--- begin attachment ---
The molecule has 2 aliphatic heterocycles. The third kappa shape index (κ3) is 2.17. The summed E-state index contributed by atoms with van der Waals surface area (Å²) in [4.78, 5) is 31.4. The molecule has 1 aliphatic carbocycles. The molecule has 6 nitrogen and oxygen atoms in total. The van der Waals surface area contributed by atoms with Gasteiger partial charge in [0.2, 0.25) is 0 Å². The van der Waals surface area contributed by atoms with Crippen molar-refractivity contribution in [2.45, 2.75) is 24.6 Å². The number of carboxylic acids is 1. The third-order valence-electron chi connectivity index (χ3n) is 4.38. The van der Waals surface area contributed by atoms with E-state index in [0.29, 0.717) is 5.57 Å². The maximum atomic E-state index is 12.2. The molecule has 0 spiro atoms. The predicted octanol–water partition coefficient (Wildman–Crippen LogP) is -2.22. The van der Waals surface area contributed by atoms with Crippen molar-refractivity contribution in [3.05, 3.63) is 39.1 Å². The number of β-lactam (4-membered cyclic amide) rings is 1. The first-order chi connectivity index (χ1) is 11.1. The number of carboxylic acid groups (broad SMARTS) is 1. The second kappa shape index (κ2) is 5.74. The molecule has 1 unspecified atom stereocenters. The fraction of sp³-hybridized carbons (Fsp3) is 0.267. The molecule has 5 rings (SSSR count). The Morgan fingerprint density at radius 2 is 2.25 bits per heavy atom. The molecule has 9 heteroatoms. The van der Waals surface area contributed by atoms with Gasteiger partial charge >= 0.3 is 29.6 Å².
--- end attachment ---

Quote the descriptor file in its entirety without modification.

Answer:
The molecule has 2 aliphatic heterocycles. The third kappa shape index (κ3) is 2.17. The summed E-state index contributed by atoms with van der Waals surface area (Å²) in [4.78, 5) is 31.4. The molecule has 1 aliphatic carbocycles. The molecule has 6 nitrogen and oxygen atoms in total. The van der Waals surface area contributed by atoms with Gasteiger partial charge in [0.2, 0.25) is 0 Å². The van der Waals surface area contributed by atoms with Crippen molar-refractivity contribution in [2.45, 2.75) is 24.6 Å². The number of carboxylic acids is 1. The third-order valence-electron chi connectivity index (χ3n) is 4.38. The van der Waals surface area contributed by atoms with E-state index in [0.29, 0.717) is 5.57 Å². The maximum atomic E-state index is 12.2. The molecule has 0 spiro atoms. The predicted octanol–water partition coefficient (Wildman–Crippen LogP) is -2.22. The van der Waals surface area contributed by atoms with Crippen molar-refractivity contribution in [3.05, 3.63) is 39.1 Å². The number of β-lactam (4-membered cyclic amide) rings is 1. The first-order chi connectivity index (χ1) is 11.1. The number of carboxylic acid groups (broad SMARTS) is 1. The second kappa shape index (κ2) is 5.74. The molecule has 1 unspecified atom stereocenters. The fraction of sp³-hybridized carbons (Fsp3) is 0.267. The molecule has 5 rings (SSSR count). The Morgan fingerprint density at radius 2 is 2.25 bits per heavy atom. The molecule has 9 heteroatoms. The van der Waals surface area contributed by atoms with Gasteiger partial charge >= 0.3 is 29.6 Å².